Thread: Randomization

1. Randomization

How do I generate a set of random numbers without producing doubles? For example: I want 6 random integers from 1 to 6, but I cannot have doubles (i.e. I can't have 661234 or 222222).

2. Loop and generate random number into a temp variable. Have a function which check whether that temp variable is within a range of an array you are storing those numbers in. If it is not, append it to the array.

3. The algorithm is so fast that the most correct approach is to simply check the value against an array or list that gets populated every time a new unique number is generated.

Code:
```pseudo-code:

while (list.size() != (max possible number - min possible number + 1)) {
result = Rand();
if (result is unique)
add result to list of already generated uniques;
else
continue;
}```
The final list is your random generated numbers by the order you generated them

4. You could also learn how to properly use rand so that double numbers do not occur so easily.
http://eternallyconfuzzled.com/articles/rand.html

5. I would fill your container with the possible values, then shuffle the container. The values will be in a random order and there will be no duplicates. This is much better than getting a random number and checking to see if it has already been chosen.

To shuffle the container, use random_shuffle. If you aren't allowed to use random_shuffle, then the algorithm it uses is fairly basic but easy to get wrong. Post your attempt and/or ask for help if you go this route.

6. Daved, I have decided to go your route, but I am not sure how to implement it. The only example I could find used vectors and I'm not very familiar with vectors. I was also wondering - is there a way to shuffle characters (char arrayofcharacters[6]) instead of integers (because that's what I really need and it would skip a step)?

7. Arrays can be used with standard algorithms. Iterator first is the first element, iterator last is the last element: you just have to use some pointer arithmetic.

8. To call random_shuffle with an array of 6 characters you would use random_shuffle(arrayofcharacters, arrayofcharacters + 6); since arrayofcharacters points to the first element and arrayofcharacters + 6 points to one past the last element, which is what random_shuffle expects as its arguments. Before you do that you have to set each value in the array.

Also, for many implementations of random_shuffle, you should call srand(time(0)) once at the start of your program just like you would if you were using rand().

9. Ok thanks a bunch y'all.

10. Ok, I tried random_shuffle, and it shuffled it, but it seems it doesn't shuffle it well enough (possibly srand). This never stops and says "works" when I input "abcdef" (unless I am mistaken, it should work on average every 6! random_shuffles):
Code:
```#include<iostream>
#include<string>
#include<cstdlib>
#include<ctime>
#include<algorithm>
using namespace std;

int main()
{
srand(time(0));
cout << "Please enter letters";
char letters[6];
cin >> letters;
shuffle:
random_shuffle(letters,letters+6);
if(letters == "fedcba")
cout << "works";
else goto shuffle;
return 0;
}```
And this never outputs "mad" when I input "dam"(cin >> trying is only there so that I have time to see the results of random_shuffle):
Code:
```#include<iostream>
#include<string>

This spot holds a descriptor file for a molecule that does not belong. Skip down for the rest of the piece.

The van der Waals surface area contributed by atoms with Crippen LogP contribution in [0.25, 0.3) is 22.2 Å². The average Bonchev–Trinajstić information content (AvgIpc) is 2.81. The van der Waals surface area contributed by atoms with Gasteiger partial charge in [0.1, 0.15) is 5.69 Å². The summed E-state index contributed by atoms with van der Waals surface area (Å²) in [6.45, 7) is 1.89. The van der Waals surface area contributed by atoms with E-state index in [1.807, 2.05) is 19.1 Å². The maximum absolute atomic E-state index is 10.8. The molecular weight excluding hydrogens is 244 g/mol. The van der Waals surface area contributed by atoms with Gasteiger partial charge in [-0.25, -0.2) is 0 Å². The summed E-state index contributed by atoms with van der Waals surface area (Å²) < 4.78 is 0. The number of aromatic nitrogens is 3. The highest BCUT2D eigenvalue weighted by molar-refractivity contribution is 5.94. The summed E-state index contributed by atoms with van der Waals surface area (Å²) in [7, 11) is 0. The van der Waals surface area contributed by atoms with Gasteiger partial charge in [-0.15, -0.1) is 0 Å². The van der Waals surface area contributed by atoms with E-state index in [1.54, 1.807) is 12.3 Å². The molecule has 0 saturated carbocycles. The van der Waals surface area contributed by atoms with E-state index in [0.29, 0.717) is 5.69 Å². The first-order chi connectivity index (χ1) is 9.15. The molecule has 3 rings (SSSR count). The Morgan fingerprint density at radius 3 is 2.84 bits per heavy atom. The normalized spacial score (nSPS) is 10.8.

#include<cstdlib>
#include<ctime>
#include<algorithm>
using namespace std;

int main()
{
srand(time(0));
char letters[3];
cin >> letters;
char trying;
while(true)
{random_shuffle(letters,letters+3);
cout << letters;
cin >> trying;}
return 0;
}```
I figured it might be using the same seed so I tried putting srand(time(0)) in the while loop but that still didn't work. In fact, I keep getting the same results every time (dam, dma, mda, etc. but never mad).

11. No. Your first example will never return.

The first problem is letters: It's not big enough. You're trying to fit a string, length 6, in a size 6 array. What about \0 terminator? \n from the cin? "Where thou typest foo, surely someday a user shall typeth supercalif..."

The reason it won't return though is your if() statement: You're not comparing STL strings, you're comparing a character array to a string constant, essentially two pointers, two values that will be the same for the entire runtime of the program, and two values which are not equal.

And it should (if coded right) return after 720 loops, on average.

EDIT:
Code:
```int main()
{
int i = 0;
srand(time(0));
cout << "Please enter letters";
char letters[7] = {0};
cin >> letters;
letters[6] = '\0';
shuffle:
++i;
random_shuffle(letters,letters+6);
cout << letters << endl;
if(strcmp(letters, "fedcba") == 0)
cout << "works";
else goto shuffle;
cout << endl << i << "iterations" << endl;
return 0;
}```
That'll work... except I get ~434 (should it not be 6! ?) iterations after 20 trials, perhaps I did my probability wrong.
Oh, and you'll get your hands slapped for using goto that way...

12. Thank you. I agree, it should be 6!. I was planning on adding multiple possibilities (other than fedcba) for letters, so I was going to use goto in place of a switch (which I believe can only be used with int). Please correct me if I'm wrong - I have only been programming for the past two months in my spare time, so I am very new to all this.

13. You might as well use a std::string instead of a char[7], and replace your goto loop with a do while loop.
Code:
```#include <algorithm>
#include <string>
#include <cstdlib>
#include <ctime>
#include <iostream>

int main()
{
srand(time(0));
std::cout << "Please enter letters";
std::string letters;
std::cin >> letters;

int i = 0;
do
{
std::random_shuffle(letters.begin(), letters.end());
std::cout << letters << std::endl;
++i;
} while (letters != "fedcba");
std::cout << "works\n" << i << "iterations" << std::endl;
return 0;
}```

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